Mayo Clinic Study Finds Puberty Blockers Cause Fertility Issues

A new study by Mayo Clinic has found that boys who take puberty blockers may suffer atrophied testes and fertility issues.

The study, conducted by 11 researchers at Mayo Clinic’s campus in Minnesota, looked at the effects of puberty blockers on testicular cells and function. 

“We provide unprecedented histological evidence revealing detrimental pediatric testicular sex gland responses to [puberty blockers],” the study says.

Researchers found that mild to severe sex gland atrophy is one of the negative effects of taking the pills.

One 12-year-old boy who was treated with puberty blockers for 14 months saw nearly 60% of his sex glands became “fully atrophied,” and small clusters of calcium formed in his testicles, according to the study.

Several studies have also found that these calcium clusters are linked to cancer.

The findings also “raise a potential concern regarding the complete ‘reversibility’ and reproductive fitness” of the sperm germ cells.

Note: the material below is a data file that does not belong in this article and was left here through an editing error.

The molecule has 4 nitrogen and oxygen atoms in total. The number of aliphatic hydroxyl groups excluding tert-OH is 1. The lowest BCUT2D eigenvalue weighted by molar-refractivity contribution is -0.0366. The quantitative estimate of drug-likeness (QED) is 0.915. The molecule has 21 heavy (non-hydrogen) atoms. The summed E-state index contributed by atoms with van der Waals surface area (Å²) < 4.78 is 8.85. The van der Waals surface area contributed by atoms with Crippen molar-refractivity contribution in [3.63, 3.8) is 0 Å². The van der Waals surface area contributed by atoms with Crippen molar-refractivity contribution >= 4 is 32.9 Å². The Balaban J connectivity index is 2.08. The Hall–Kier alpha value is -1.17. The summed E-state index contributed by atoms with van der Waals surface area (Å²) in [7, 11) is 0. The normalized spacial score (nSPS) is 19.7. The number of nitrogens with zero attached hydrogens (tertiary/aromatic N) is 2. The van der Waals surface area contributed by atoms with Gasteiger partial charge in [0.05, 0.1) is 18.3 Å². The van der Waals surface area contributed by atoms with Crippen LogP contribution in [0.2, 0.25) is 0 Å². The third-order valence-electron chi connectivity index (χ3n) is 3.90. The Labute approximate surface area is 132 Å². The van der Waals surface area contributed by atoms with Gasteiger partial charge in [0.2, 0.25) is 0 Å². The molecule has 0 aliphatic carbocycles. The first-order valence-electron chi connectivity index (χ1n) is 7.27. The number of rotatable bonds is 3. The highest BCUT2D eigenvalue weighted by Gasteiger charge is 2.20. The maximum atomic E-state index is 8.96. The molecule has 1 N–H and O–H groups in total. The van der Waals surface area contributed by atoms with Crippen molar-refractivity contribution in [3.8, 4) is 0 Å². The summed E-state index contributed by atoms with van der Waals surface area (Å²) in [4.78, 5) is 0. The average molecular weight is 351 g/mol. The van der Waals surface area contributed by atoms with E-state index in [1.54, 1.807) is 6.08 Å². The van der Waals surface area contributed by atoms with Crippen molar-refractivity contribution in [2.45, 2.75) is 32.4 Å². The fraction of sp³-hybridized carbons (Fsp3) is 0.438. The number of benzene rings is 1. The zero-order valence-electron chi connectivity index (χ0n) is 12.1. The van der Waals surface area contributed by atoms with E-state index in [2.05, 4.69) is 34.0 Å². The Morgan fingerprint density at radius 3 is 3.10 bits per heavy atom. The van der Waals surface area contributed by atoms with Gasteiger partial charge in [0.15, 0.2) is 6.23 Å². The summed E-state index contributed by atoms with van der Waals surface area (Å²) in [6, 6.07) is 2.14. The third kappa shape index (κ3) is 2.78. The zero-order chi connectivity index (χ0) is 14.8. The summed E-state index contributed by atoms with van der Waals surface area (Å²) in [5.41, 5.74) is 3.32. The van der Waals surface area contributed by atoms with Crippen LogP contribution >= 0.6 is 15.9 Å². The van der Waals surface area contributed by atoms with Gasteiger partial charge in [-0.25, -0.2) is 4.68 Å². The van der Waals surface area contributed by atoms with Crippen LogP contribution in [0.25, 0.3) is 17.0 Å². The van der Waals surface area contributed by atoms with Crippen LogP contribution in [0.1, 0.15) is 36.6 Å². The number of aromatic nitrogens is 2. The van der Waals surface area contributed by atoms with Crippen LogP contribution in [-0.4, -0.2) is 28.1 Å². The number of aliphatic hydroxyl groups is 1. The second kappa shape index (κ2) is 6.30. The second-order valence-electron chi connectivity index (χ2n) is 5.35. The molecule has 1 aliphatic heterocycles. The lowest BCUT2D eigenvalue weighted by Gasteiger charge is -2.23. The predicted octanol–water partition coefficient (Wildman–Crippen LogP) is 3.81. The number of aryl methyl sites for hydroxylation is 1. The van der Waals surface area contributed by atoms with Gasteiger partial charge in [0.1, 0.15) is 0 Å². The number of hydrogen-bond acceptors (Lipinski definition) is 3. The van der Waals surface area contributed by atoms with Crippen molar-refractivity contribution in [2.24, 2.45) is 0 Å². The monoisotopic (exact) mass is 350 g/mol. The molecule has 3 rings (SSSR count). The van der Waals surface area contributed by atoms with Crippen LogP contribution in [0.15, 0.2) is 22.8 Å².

The study found that a 14-year-old boy who had been on puberty blockers for more than four years experienced more than 90% of his cells that were supposed to produce sperm were developmentally altered.

Mayo Clinic’s website does not warn of the side effects, but says the drugs “don’t cause permanent physical changes” and when a child stops taking them, “puberty starts again.”

“[T]hey pause puberty,” the website says. “That offers a chance to explore gender identity. It also gives youth and their families time to plan for the psychological, medical, developmental, social and legal issues that may lie ahead.”

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